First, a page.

Submission by Sam Foer

Last week the Cigar published an article with some false and misleading information about Student Senate’s practices and policies. I write to clarify Senate’s problematic practices and their actual regulations, which they seem to misunderstand or ignore; both speak to the collective [in]competence of our student government.

To start, Student Senate claims that their 501(c)(3) status prevents them from funding any political and religious organization because doing so may jeopardize their tax-exempt status. This is simply untrue. While 501(c)(3) organizations are prohibited from indirectly or directly supporting political candidates or campaigns in any way, organizations recognized by Senate are not 501(c)(3) themselves, meaning that they aren’t bound to 501(c)(3) regulations. In fact, the 1995 Supreme Court case, Rosenberger v. University of Virginia required public universities to fund all student organizations regardless of political/religious status. Student Senate, if truly URI’s representative student government, may be violating the Constitution. Additionally, Student Senate’s Contingency Program tracks the activities of student organizations. Even if a student organization supports a candidate, the Contingency Program ensures that the organization isn’t reimbursed for that activity. However, political and religious organizations can’t even use this unnecessary mechanism in the first place.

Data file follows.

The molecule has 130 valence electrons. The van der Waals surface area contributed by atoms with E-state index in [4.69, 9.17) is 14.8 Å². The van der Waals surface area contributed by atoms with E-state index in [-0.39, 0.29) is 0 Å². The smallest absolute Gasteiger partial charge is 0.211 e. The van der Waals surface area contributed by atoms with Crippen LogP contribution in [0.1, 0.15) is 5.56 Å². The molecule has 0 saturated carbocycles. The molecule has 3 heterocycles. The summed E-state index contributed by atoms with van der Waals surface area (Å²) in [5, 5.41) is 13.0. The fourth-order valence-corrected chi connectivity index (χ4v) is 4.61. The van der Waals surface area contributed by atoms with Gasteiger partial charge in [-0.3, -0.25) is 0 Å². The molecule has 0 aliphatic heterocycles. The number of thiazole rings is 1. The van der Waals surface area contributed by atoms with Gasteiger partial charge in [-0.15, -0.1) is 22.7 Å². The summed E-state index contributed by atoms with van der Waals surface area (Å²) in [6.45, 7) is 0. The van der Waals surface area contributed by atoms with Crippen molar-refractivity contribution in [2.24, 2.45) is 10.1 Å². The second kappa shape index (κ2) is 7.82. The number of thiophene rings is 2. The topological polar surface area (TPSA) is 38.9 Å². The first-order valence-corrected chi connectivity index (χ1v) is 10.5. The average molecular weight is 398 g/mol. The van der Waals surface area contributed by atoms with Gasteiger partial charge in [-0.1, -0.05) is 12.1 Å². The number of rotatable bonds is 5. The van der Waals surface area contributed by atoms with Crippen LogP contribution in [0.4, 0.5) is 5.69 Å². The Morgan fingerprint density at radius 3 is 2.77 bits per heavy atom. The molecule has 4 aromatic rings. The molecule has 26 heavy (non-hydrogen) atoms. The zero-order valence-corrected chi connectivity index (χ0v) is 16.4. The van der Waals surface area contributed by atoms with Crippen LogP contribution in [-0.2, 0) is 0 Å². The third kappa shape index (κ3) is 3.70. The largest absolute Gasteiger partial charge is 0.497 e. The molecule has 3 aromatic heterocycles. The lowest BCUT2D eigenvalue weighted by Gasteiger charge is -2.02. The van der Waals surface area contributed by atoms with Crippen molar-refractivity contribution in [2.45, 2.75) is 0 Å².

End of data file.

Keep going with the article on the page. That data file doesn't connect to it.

My organization, BridgeUSA URI focuses on constructive political discourse. The most we engage in politics is by discussing it, yet according to Senate, BridgeUSA is political. The Muslim Student Association (MSA) and Hillel are both religious in nature. Hillel was funded up until next year, and it’s misleading for Senate to claim that they aren’t funded. Concerning the MSA which is funded, it’s hard to believe that an organization centered around a religious identity isn’t considered religious by Senate, while BridgeUSA which has no one political focus is “political.” Student Senate has no specified line between “religious” and “cultural” as exemplified with the MSA, yet “cultural” organizations receive funding while “religious” organizations don’t.

It’s similar for political organizations. Women’s Republic, “a group that focuses on issues pertaining to women” was recognized when BridgeUSA was. But Women’s Republic was afforded funding status even though they focus on women’s [political] issues. Women’s issues have forever been political; just do some history. The problem is that Senate funds organizations that are centered around political issues, but denies BridgeUSA funding. If you scrutinize everything in terms of potential, nearly everything is political. Political institutions like Senate cannot operate fairly when decisions verge on arbitrariness and ignore key regulations and allowances.

And unlike what Senate claims, I never said that BridgeUSA would support political candidates. Rather, as an exercise we might discuss methods for supporting candidates in general. Apparently discussing candidates and political parties constitutes supporting them but expressing religious culture isn’t religious. It’s a mystery why Senate is so reluctant to comply with the Constitution and the allowances of 501(c)(3) organizations, especially since Senate is overly concerned with not jeopardizing their status and has measures in place to ensure that it isn’t jeopardized.